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Clinical Note
November 1998

Allergic Reactions After Systemic Administration of Glucocorticosteroid Therapy

Author Affiliations

From the Departments of Otorhinolaryngology, Head and Neck Surgery (Drs Alexiou, Kau, and Arnold) and Clinical Chemistry (Dr Luppa), Klinikum rechts der Isar, Technical University of Munich, Munich, Germany.

Arch Otolaryngol Head Neck Surg. 1998;124(11):1260-1264. doi:10.1001/archotol.124.11.1260

Objective  To describe patients who developed allergic reactions (ie, erythema on their face and body, itching, flushing, drop in blood pressure, respiratory distress, and cold sweats) immediately after intravenous injection of prednisolone hemisuccinate (Solu-Decortin H, E Merck, Darmstadt, Germany).

Setting  Academic medical center.

Results  Three of 4 patients had a positive reaction to an intracutaneous test with prednisolone hemisuccinate (Solu-Decortin H) but no reaction to the additive sodium succinate. The results of the prick test were negative for all patients. Although no specific IgE antibodies were detected in the serum of these patients, allergic reaction was noted in 3 cases, since standardized techniques to detect antibodies in the serum for hydrocortisone acetate (ie, prednisolone) are lacking. One female patient had a cross-reaction to prednisolone and dexamethasone (Fortecortin, E Merck, Darmstadt, Germany). A renewed application of prednisolone hemisuccinate was well tolerated by all patients when histamine1 and histamine2 receptors were blocked with the use of cimetidine hydrochloride, 200 mg twice per day (1-0-1 ampules, Tagamet, SmithKline Beecham Pharmaceuticals, Philadelphia, Pa) and dimethindene maleate, 4 mg twice per day (1-0-1 ampules, Fenistil, Novartis, Munich, Germany); calcium was given for membrane stabilization.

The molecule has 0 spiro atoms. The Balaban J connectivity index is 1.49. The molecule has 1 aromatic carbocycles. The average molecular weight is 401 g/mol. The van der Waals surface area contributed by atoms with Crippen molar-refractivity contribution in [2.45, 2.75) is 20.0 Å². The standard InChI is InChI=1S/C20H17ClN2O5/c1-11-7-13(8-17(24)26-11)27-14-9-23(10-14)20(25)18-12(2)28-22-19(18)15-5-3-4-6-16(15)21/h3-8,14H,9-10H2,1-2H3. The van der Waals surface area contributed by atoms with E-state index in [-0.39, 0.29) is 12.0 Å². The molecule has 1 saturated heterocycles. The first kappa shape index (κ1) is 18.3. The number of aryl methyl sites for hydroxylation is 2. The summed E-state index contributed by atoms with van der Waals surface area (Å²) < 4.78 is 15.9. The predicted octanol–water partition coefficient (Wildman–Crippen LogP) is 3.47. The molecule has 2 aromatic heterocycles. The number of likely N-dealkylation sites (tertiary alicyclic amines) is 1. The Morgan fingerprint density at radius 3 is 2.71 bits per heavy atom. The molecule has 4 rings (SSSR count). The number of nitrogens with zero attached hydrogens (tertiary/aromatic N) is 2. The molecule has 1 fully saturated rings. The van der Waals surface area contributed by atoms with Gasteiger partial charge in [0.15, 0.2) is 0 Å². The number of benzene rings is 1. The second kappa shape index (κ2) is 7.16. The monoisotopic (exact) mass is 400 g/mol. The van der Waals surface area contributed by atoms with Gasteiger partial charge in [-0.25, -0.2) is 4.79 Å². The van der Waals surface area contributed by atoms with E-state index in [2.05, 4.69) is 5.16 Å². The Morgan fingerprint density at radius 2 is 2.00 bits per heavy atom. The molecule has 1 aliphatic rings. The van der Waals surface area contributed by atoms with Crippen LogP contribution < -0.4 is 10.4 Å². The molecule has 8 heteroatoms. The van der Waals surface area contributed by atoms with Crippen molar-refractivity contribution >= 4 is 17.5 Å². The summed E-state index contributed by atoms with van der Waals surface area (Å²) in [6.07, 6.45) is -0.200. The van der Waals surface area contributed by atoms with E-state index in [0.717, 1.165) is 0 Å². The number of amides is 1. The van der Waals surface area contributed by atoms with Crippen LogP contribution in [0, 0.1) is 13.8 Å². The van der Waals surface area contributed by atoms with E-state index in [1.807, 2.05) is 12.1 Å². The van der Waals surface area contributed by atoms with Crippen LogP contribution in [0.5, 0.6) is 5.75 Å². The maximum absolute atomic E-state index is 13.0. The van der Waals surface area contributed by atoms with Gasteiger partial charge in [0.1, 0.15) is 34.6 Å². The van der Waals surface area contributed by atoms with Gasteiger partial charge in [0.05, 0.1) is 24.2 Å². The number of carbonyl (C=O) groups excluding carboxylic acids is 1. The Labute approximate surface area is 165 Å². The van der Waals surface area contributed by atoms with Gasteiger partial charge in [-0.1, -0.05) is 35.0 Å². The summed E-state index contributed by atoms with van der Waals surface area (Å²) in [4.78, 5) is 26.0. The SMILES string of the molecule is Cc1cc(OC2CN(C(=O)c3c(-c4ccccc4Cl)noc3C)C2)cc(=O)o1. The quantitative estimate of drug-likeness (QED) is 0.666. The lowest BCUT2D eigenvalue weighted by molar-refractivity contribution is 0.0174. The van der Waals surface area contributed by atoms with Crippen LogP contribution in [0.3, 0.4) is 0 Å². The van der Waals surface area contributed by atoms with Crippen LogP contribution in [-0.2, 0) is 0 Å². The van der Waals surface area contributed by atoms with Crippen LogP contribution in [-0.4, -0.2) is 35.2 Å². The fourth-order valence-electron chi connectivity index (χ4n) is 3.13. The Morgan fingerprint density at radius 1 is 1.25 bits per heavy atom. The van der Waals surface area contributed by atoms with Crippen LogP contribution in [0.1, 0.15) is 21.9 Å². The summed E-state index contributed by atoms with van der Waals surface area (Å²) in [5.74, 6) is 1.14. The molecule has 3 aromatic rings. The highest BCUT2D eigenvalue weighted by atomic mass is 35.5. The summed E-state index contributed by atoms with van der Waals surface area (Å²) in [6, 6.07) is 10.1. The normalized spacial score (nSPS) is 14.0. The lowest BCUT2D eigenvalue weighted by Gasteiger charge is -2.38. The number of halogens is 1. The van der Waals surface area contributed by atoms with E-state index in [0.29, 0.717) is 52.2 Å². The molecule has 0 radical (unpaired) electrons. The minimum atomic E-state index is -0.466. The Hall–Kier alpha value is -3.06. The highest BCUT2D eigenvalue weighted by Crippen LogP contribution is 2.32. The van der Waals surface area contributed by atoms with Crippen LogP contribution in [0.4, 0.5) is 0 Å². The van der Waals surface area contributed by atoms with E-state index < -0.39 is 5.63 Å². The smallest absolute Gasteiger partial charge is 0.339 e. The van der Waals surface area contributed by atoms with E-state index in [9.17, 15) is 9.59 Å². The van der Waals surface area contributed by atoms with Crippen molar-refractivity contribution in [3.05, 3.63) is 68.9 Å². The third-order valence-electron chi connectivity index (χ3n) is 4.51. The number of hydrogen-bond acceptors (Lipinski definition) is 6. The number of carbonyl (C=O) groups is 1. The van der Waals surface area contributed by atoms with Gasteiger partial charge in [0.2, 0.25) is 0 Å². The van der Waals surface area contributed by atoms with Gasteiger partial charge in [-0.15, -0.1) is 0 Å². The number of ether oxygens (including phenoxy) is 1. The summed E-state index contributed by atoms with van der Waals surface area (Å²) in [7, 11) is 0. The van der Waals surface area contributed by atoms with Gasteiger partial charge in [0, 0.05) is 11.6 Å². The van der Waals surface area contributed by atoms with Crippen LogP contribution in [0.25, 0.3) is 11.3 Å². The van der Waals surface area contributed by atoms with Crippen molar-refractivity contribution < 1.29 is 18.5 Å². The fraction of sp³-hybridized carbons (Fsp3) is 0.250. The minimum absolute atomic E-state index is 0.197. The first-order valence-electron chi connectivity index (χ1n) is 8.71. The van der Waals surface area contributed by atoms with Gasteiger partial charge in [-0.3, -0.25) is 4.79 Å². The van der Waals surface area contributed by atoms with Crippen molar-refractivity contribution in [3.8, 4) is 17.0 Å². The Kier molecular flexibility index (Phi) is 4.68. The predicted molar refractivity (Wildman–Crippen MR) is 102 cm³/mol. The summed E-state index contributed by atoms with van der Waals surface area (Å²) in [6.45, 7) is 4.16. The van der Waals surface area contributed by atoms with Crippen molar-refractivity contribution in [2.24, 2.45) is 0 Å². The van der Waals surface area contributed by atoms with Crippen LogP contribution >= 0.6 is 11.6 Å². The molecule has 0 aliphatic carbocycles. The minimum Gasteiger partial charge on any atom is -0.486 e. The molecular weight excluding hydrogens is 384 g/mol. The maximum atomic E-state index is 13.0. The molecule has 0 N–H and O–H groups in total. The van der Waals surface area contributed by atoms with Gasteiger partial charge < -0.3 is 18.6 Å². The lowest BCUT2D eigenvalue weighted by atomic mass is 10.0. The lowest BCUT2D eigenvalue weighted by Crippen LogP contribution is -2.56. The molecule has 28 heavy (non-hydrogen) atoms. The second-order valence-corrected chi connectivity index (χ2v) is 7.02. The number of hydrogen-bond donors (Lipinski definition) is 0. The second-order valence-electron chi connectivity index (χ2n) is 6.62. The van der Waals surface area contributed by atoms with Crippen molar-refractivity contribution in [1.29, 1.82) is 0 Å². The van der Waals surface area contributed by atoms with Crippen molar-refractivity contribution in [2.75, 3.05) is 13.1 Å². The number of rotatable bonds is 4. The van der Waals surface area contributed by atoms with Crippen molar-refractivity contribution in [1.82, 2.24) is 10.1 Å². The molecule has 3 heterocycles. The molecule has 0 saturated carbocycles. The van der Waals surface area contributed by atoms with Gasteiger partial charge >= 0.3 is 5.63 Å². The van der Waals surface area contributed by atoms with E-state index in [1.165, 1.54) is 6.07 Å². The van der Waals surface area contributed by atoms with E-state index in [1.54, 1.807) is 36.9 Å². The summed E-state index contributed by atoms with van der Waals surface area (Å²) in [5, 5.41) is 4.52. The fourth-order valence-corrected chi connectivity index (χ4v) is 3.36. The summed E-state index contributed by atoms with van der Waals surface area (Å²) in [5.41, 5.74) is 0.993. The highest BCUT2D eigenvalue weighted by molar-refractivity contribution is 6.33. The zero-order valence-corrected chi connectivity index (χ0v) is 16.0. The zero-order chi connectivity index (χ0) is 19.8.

Conclusions  Allergic reactions to glucocorticoid therapy are only occasionally mentioned in the literature. These reactions appear more often when glucocorticoids are applied topically and may lead to dangerous complications in patients if administered systemically. Therefore, when allergic reactions result from glucocorticoid therapy, (immediate-type reactions should be suspect), consider corticosteroid allergy as a differential diagnosis.

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